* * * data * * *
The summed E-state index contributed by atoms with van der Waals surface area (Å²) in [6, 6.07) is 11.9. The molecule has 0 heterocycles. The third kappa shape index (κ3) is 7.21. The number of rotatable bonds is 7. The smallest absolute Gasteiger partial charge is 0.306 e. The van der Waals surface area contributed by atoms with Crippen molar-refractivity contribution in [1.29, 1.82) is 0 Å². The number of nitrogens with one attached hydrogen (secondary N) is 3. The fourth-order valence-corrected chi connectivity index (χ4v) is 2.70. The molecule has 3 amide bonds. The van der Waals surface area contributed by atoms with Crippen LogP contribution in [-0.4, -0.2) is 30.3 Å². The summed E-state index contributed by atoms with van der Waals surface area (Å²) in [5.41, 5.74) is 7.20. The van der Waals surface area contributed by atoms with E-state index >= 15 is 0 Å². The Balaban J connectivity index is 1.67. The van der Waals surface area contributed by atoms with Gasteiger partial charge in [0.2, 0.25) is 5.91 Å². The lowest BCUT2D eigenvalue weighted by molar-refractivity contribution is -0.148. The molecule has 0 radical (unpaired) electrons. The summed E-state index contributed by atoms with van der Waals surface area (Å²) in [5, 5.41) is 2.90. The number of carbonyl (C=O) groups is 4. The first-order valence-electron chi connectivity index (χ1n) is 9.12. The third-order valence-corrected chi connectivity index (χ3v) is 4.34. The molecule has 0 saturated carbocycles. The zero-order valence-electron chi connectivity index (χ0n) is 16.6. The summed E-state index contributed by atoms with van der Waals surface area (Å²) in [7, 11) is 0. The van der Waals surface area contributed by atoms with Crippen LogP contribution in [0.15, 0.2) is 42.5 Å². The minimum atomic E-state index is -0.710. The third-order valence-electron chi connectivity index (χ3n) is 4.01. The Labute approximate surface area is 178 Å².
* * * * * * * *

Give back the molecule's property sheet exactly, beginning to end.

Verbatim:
The summed E-state index contributed by atoms with van der Waals surface area (Å²) in [6, 6.07) is 11.9. The molecule has 0 heterocycles. The third kappa shape index (κ3) is 7.21. The number of rotatable bonds is 7. The smallest absolute Gasteiger partial charge is 0.306 e. The van der Waals surface area contributed by atoms with Crippen molar-refractivity contribution in [1.29, 1.82) is 0 Å². The number of nitrogens with one attached hydrogen (secondary N) is 3. The fourth-order valence-corrected chi connectivity index (χ4v) is 2.70. The molecule has 3 amide bonds. The van der Waals surface area contributed by atoms with Crippen LogP contribution in [-0.4, -0.2) is 30.3 Å². The summed E-state index contributed by atoms with van der Waals surface area (Å²) in [5.41, 5.74) is 7.20. The van der Waals surface area contributed by atoms with E-state index >= 15 is 0 Å². The Balaban J connectivity index is 1.67. The van der Waals surface area contributed by atoms with Gasteiger partial charge in [0.2, 0.25) is 5.91 Å². The lowest BCUT2D eigenvalue weighted by molar-refractivity contribution is -0.148. The molecule has 0 radical (unpaired) electrons. The summed E-state index contributed by atoms with van der Waals surface area (Å²) in [5, 5.41) is 2.90. The number of carbonyl (C=O) groups is 4. The first-order valence-electron chi connectivity index (χ1n) is 9.12. The third-order valence-corrected chi connectivity index (χ3v) is 4.34. The molecule has 0 saturated carbocycles. The zero-order valence-electron chi connectivity index (χ0n) is 16.6. The summed E-state index contributed by atoms with van der Waals surface area (Å²) in [7, 11) is 0. The van der Waals surface area contributed by atoms with Crippen LogP contribution in [0.15, 0.2) is 42.5 Å². The minimum atomic E-state index is -0.710. The third-order valence-electron chi connectivity index (χ3n) is 4.01. The Labute approximate surface area is 178 Å².